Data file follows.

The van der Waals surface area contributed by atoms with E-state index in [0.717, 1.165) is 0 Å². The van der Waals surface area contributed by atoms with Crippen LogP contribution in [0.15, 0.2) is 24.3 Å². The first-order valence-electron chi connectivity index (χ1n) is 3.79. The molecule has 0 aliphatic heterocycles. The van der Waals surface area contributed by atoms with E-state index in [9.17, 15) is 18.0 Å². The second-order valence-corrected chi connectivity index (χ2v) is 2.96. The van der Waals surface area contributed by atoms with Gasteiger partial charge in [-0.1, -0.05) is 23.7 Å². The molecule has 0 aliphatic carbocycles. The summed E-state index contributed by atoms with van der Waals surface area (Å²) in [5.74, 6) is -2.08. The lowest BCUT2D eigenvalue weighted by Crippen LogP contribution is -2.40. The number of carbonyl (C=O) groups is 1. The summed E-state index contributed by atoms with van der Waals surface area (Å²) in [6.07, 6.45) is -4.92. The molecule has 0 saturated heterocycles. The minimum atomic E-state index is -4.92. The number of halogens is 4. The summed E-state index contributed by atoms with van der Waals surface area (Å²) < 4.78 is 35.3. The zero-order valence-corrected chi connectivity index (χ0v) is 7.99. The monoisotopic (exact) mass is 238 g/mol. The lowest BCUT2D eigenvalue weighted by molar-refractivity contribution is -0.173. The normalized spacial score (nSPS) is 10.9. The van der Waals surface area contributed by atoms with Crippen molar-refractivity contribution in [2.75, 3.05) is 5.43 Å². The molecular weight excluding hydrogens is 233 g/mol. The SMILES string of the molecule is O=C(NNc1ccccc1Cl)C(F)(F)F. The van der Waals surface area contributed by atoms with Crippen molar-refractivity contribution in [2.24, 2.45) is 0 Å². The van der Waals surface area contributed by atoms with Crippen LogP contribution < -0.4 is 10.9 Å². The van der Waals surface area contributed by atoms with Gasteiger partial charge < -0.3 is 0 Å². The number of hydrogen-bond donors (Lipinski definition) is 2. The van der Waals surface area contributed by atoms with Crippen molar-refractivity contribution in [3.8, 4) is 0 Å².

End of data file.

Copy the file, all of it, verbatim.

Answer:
The van der Waals surface area contributed by atoms with E-state index in [0.717, 1.165) is 0 Å². The van der Waals surface area contributed by atoms with Crippen LogP contribution in [0.15, 0.2) is 24.3 Å². The first-order valence-electron chi connectivity index (χ1n) is 3.79. The molecule has 0 aliphatic heterocycles. The van der Waals surface area contributed by atoms with E-state index in [9.17, 15) is 18.0 Å². The second-order valence-corrected chi connectivity index (χ2v) is 2.96. The van der Waals surface area contributed by atoms with Gasteiger partial charge in [-0.1, -0.05) is 23.7 Å². The molecule has 0 aliphatic carbocycles. The summed E-state index contributed by atoms with van der Waals surface area (Å²) in [5.74, 6) is -2.08. The lowest BCUT2D eigenvalue weighted by Crippen LogP contribution is -2.40. The number of carbonyl (C=O) groups is 1. The summed E-state index contributed by atoms with van der Waals surface area (Å²) in [6.07, 6.45) is -4.92. The molecule has 0 saturated heterocycles. The minimum atomic E-state index is -4.92. The number of halogens is 4. The summed E-state index contributed by atoms with van der Waals surface area (Å²) < 4.78 is 35.3. The zero-order valence-corrected chi connectivity index (χ0v) is 7.99. The monoisotopic (exact) mass is 238 g/mol. The lowest BCUT2D eigenvalue weighted by molar-refractivity contribution is -0.173. The normalized spacial score (nSPS) is 10.9. The van der Waals surface area contributed by atoms with Crippen molar-refractivity contribution in [2.75, 3.05) is 5.43 Å². The molecular weight excluding hydrogens is 233 g/mol. The SMILES string of the molecule is O=C(NNc1ccccc1Cl)C(F)(F)F. The van der Waals surface area contributed by atoms with Crippen molar-refractivity contribution in [2.24, 2.45) is 0 Å². The van der Waals surface area contributed by atoms with Crippen LogP contribution < -0.4 is 10.9 Å². The van der Waals surface area contributed by atoms with Gasteiger partial charge < -0.3 is 0 Å². The number of hydrogen-bond donors (Lipinski definition) is 2. The van der Waals surface area contributed by atoms with Crippen molar-refractivity contribution in [3.8, 4) is 0 Å².